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Practices advised to prescribe Tamiflu despite concerns

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Clinicians are being encouraged to prescribe Tamiflu to care and nursing home patients as a preventative measure, despite concerns about its effectiveness.

A joint letter from NHS England and Public Health England sent to all GP practices in the Thames Valley area stresses the “expectation” they would follow national guidelines to prescribe the drug to prevent influenza.

The letter, seen by Nursing Times’ sister magazine HSJ, describes a recent “steep rise” in influenza cases including “outbreaks in residential homes” resulting in hospital admissions and some deaths.

Marked “strictly private and confidential”, it calls for the “co-operation” of practices in “protecting a particularly vulnerable patient group”.

However, it also acknowledges controversy surrounding the drug’s effectiveness.

Public Health England

Paul Cosford

Research by the Cochrane Collaboration published last year found Tamiflu reduced symptoms by between a day and a day and half but there was “no good evidence” to support claims it cut flu-related hospital admissions or flu complications.

The letter follows “recent email exchanges” between NHS England and PHE and the Thames Valley local medical committee, which represents GPs.

Patient charity National Voices raised concern about a lack of transparency and patient involvement.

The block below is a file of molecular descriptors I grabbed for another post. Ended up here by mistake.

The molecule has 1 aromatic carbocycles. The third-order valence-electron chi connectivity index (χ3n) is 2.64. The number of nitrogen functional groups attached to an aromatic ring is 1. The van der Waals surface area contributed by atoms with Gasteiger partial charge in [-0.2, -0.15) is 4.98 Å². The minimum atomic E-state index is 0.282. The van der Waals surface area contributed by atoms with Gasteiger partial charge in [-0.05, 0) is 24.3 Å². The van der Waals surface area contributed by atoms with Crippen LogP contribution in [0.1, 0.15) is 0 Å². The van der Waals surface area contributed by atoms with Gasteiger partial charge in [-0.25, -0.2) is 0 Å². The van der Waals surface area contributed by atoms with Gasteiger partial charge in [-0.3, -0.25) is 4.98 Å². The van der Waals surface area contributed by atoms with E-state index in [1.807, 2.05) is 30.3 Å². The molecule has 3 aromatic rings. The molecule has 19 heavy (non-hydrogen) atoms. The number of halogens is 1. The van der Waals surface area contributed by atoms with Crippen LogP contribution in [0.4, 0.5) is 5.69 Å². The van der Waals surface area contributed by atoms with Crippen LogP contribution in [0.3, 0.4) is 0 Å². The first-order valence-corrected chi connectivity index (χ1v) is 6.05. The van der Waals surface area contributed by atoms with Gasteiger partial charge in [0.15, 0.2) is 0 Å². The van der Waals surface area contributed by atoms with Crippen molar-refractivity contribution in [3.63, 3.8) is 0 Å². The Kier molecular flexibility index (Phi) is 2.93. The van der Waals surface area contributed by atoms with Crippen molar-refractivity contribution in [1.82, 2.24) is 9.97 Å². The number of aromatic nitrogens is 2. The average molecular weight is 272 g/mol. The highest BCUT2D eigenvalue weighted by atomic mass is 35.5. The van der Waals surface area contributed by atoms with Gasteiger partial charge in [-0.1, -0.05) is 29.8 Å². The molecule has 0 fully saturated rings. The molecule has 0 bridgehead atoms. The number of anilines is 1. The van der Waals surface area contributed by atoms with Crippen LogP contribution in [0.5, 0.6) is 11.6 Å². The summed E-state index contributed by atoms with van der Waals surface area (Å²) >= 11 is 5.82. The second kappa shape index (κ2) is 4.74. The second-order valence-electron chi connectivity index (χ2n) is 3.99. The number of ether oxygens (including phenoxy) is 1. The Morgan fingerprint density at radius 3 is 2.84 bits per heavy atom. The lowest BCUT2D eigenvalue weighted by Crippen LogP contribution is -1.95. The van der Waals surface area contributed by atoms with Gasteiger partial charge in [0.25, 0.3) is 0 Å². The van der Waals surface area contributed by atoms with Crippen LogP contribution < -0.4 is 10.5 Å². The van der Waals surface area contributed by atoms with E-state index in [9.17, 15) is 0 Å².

However, Paul Cosford, PHE’s director of health protection and medical director, said current guidance was based on a thorough review of available evidence and recommended the use of antivirals in care homes as a preventative measure during flu outbreaks.

He said PHE was particularly concerned some prescribers – who may include nurse prescribers – might have the impression “the use of antivirals is never appropriate” and wanted to ensure clinicians “are aware of, and can follow, national guidance on appropriate antiviral use”.

  • 2 Comments

Readers' comments (2)

  • michael stone

    Margaret McCartney was writing about this in the BMJ about a week ago:

    http://www.bmj.com/content/350/bmj.h417

    There is a problem, with guidance: it isn't the same as 'law' so it doesn't carry the legal weight of a statute, but the 'expectation' that guidance should be followed, makes the existence of guidance which doesn't seem correct for the situation at hand very 'awkward' for the professionals involved.

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  • michael stone
    michael stone | 29-Jan-2015 2:17 pm



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